Let Me Explain

By kokoloko. Art by Bummer.
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Hello, I'm kokoloko. You may know me as the Underused tiering leader. I was the one behind the decision to use a brand new tiering system for XY UU, something which caused a lot of controversy. This article will explain both why I decided to do this and detail how the system works.

Let's start with the "Why?". First and foremost, I felt as if the traditional system was flawed at its roots. For one, it was too restricted in terms of what we were allowed to ban, due to the old philosophy of banning only Pokémon that were thought to be "broken." A silly restriction which, in my honest opinion, did nothing more than restrict what could potentially be a great metagame (say hello to BW OU for me). Secondly, it was far too slow to get the metagame to an acceptable state, taking literally years to produce decent results. Finally, it created tons of issues due to use of ladders as the vessel for suspect testing (ladder cheating, excess time consumption, etc). This is why I decided to create a new system that avoided all these problems.

How does it work?

First, the fundamentals. The main purpose of this system is to create a new tiering philosophy in which there is never anything overpowered in the metagame, no matter what the cost. We achieve this by banning everything that is potentially "broken" before we begin and then proceed to test the BLs by reintroducing them back into UU one at a time. This process will almost certainly come with collateral damage in the form of bans on "unbroken" Pokémon, but that is a small price to pay in exchange for a balanced metagame 100% of the time. To clarify, we are completely breaking away from the tradition of only banning things that prove to be broken. We are also not afraid to ban moves this time around, because there is literally no reason not to other than tradition. If a move deserves to be banned, it will be.

We only use the ladder to test suspects for a very short period of time; once the council is ready to vote, we vote and the next suspect is tested. This can take anywhere between two days and two weeks, which eliminates the time consumption problem I mentioned earlier. The most important thing, however, is that instead of banning stuff as the metagame develops, we ban everything that is deemed potentially broken by the council before the metagame even begins, and then develop the metagame ourselves by reintroducing suspects into the metagame, one at a time, to check if they were truly broken. Essentially, we tier backwards.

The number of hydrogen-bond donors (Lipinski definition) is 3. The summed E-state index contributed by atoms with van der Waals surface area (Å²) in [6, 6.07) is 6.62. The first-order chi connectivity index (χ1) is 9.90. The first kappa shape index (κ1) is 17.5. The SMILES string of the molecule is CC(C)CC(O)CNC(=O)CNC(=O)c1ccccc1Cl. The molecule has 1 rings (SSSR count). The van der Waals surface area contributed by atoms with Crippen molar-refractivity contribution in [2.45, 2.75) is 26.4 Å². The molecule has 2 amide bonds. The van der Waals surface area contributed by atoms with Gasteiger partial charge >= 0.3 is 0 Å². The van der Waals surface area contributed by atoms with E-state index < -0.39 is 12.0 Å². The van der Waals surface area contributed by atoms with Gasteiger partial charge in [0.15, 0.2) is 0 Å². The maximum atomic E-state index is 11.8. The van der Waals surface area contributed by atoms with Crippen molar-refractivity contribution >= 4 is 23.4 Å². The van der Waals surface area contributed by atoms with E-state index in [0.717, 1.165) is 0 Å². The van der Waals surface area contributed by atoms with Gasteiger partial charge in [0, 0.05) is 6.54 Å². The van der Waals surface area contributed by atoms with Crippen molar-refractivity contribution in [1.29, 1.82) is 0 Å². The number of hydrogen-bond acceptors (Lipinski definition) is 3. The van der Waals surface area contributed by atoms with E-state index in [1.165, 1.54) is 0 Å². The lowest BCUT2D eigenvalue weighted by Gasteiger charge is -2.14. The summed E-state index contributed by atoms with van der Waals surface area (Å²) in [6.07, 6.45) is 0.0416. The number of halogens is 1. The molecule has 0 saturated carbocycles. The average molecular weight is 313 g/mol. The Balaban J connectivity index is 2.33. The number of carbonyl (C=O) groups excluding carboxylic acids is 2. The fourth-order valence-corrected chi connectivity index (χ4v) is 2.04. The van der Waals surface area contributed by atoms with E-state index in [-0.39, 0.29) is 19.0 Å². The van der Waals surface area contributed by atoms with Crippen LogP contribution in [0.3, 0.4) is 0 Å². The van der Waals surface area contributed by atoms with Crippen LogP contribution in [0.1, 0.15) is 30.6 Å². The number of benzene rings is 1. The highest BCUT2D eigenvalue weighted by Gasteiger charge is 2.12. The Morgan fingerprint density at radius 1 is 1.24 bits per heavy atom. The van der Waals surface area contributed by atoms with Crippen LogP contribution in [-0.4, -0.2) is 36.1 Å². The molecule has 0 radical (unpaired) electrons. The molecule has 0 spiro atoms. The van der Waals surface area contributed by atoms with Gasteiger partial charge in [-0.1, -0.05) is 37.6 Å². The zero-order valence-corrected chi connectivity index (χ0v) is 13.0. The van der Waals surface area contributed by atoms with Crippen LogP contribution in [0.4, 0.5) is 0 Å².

Now, let's get into the specifics. I'll explain this step-by-step.

We begun with "UU Beta," which was nothing more than a ladder that included everything that didn't make the OU cutoff. At this point, I picked an 11-man-council to make decisions on what was potentially broken alongside me. We used this "UU Beta" period as a playtest in order to come up with an initial banlist, banning Pokémon in batches. If six out of the 12 of us (11-man-council plus myself) voted something potentially broken, it left the tier to be re-tested at a later date. We banned Pokémon, moves, abilities, and items (Mega Evolution stones, but still) until we ended up with what we thought was a balanced metagame with nothing potentially broken in it. We reserved the right to amend our initial banlist if we later came to the realization that we missed something, a right which we ended up executing later on Tornadus-T and Zygarde. Including those two, but not the things we banned that later rose to OU via usage, we started with a total of 23 bans.

The next step was to make the tier official and begin testing every BL individually to see if they were truly overpowering. This is where we are right now. Tests will occur in the order of least likely to be broken to most likely to be broken, as to arrive at an ideal* metagame more quickly. Exceptions will be made in such cases that we believe reintroducing a certain suspect before a different suspect will give the latter a better chance to stay in UU (in other words, we're also working to keep as many of the suspects as possible in the tier).

Every suspect will be tested at least once, and everything will be tested once before anything is tested twice. Once we have tested every suspect once, we will probably begin testing them in groups, to check if they balance each other out without over-centralizing** the metagame around them. There is also a possibility that suspect tests will be open for public participation, using the standard ladder system, after the council goes through every suspect once.


Okay, those were the basics of my tiering system. There really isn't much else to say here other than you have to remember that this is the first time this system has ever been used, so I've been ironing out the kinks as we go along. On top of that, there's no guarantee this will produce "better" results than the traditional system, and, if at any point we realize that my system is producing worse results, I'm totally open to reverting back. That said, if you still have any questions or doubts that you want me to address, check out the XY UU Tiering System Thread, which contains an FAQ section, or send me a PM and I'll do my best to get back to you with a satisfactory answer.

*This tiering system accepts the fact that there actually isn't an ideal or perfect metagame that we're supposed to have, so when I say ideal, think of it as the closest thing we can manage to come up with.

**In this context, over-centralization means that the metagame is "balanced" and can deal with said suspects, but at a greater cost than benefit. Cost and benefit being measured in terms of metagame and teambuilding diversity.

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